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hashlash edited this page Jul 14, 2022 · 14 revisions


Do not use sudo if you cannot properly configure it.

Notice: This wiki is not complete yet.

Using sudo is not recommended. If not properly configured to not ask for password it may cause permission issues when running commands from the cronjob (like renew), resulting in some or all of your certificates not being renewed and eventually will expire.

If you need root, please su to root first, and then install and use it.

#uninstall for current user --uninstall

#change to root
sudo su

#install again for root user
curl | sh -s

#use it
bash --issue -d .....

Now, if you are completely sure of the issues and the possibilities with the usage of sudo and still want to use it, you can pass the --force parameter to work with sudo.


YMMV based on Linux distribution and method of installing

create non-root account

For this example, we use "acme" but you can use whatever you'd like.

sudo useradd -d  /etc/acme-sh/ -s /sbin/nologin -c "acme-sh service account" acme
sudo chown acme:mail /etc/acme-sh/

define crontab for non-root account

sudo su - -s /bin/bash acme
crontab -e

Adjust path to your installation script, insert into your non-root crontab

12 0 * * * /usr/share/ --cron --home "/etc/acme-sh" > /dev/null

Webserver issue method

When using the webserver method, you need to define the directories writes to and adjust ownership to our non-root account. While monitoring the issue event logs, you might observer additional file structure permission errors when ran as non-root. From our experiences, those can be ignored as the script does not hard fail as the important directories and files creation is functional. Maybe this is where the --force should be used?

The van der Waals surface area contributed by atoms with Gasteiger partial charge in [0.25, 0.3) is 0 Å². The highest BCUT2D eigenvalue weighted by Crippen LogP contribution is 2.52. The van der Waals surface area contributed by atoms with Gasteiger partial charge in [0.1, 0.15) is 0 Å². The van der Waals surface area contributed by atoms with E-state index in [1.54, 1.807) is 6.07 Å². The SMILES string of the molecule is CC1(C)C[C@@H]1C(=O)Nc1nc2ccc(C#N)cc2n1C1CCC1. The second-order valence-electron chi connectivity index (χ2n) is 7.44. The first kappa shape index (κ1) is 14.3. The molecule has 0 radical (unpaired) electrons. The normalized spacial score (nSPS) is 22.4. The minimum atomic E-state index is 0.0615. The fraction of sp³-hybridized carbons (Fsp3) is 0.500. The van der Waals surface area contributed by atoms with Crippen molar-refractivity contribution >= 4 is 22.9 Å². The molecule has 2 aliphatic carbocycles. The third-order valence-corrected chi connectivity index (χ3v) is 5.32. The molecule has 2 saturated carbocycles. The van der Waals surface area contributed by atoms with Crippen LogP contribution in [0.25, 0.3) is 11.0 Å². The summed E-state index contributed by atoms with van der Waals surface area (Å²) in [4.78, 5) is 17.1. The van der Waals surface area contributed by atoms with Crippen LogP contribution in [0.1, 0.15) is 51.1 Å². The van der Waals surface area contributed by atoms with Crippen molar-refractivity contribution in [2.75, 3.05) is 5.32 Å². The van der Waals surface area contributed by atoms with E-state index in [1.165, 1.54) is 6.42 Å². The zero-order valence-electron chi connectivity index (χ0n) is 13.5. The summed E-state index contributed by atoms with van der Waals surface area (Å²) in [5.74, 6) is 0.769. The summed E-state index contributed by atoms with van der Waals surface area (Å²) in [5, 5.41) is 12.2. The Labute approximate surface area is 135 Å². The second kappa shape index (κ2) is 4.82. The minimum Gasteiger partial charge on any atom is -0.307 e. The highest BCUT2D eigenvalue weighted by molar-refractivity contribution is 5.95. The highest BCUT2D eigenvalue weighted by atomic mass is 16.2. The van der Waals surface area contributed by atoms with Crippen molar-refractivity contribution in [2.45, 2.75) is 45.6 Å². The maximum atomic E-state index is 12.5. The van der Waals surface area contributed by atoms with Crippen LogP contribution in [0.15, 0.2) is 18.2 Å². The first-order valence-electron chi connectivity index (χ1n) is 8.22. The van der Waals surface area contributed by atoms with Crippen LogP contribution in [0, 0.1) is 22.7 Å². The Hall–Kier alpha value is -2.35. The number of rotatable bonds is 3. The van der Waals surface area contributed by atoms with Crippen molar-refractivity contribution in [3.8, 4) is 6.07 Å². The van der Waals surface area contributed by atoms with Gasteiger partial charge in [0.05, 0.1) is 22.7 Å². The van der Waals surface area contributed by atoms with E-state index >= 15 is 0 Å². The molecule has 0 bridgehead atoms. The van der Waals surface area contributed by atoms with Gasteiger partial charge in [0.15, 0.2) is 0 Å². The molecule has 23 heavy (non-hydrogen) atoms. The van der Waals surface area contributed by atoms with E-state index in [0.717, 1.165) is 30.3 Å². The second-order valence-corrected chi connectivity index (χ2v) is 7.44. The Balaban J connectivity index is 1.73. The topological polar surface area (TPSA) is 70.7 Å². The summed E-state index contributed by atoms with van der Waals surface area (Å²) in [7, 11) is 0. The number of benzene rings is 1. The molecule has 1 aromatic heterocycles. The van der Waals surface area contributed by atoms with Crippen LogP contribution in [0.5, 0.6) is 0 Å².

sudo mkdir -p /var/www/EXAMPLE.COM/htdocs/.well-known/acme-challenge
sudo chown acme:acme /var/www/

nginx config

You probably already have a web daemon configuration file for your application. If you are running a mail server, you need a basic http port 80 server for

sudo $EDITOR /etc/nginx/conf.d/ 
server {
    listen [::]:80;
    listen 80;
    server_name EXAMPLE.COM;

    access_log /var/log/nginx/EXAMPLE.COM.access_log main;
    error_log /var/log/nginx/EXAMPLE.COM.error_log info;

    root /var/www/EXAMPLE.COM/htdocs;

Register and Issue

There are more detailed instructions within the documentation and wiki for this process. This is a brief example. --register-account -m --debug --issue -d -d -d -d -w /var/www/EXAMPLE.COM/htdocs


This grants our non-root service account super user rights to restart services during certificate renewals.

sudo visudo

Insert this line, adjust to your deployment use-cases and sudo version

acme ALL=(ALL:ALL) NOPASSWD: /etc/init.d/postfix restart, /etc/init.d/dovecot restart


Create a new directory which our non-root account can write certificates into.

sudo mkdir /etc/ssl/acme
sudo chown acme:acme /etc/ssl/acme

These restart commands should match what you defined in visudo above --installcert -d --keypath  /etc/ssl/acme/ --capath /etc/ssl/acme/ --fullchainpath /etc/ssl/acme/ --reloadcmd  "sudo /etc/init.d/postfix restart && sudo /etc/init.d/dovecot restart"

cleanup (optional)

Your distro might place a global bashrc script. This is not needed.

sudo rm /etc/bash/bashrc.d/
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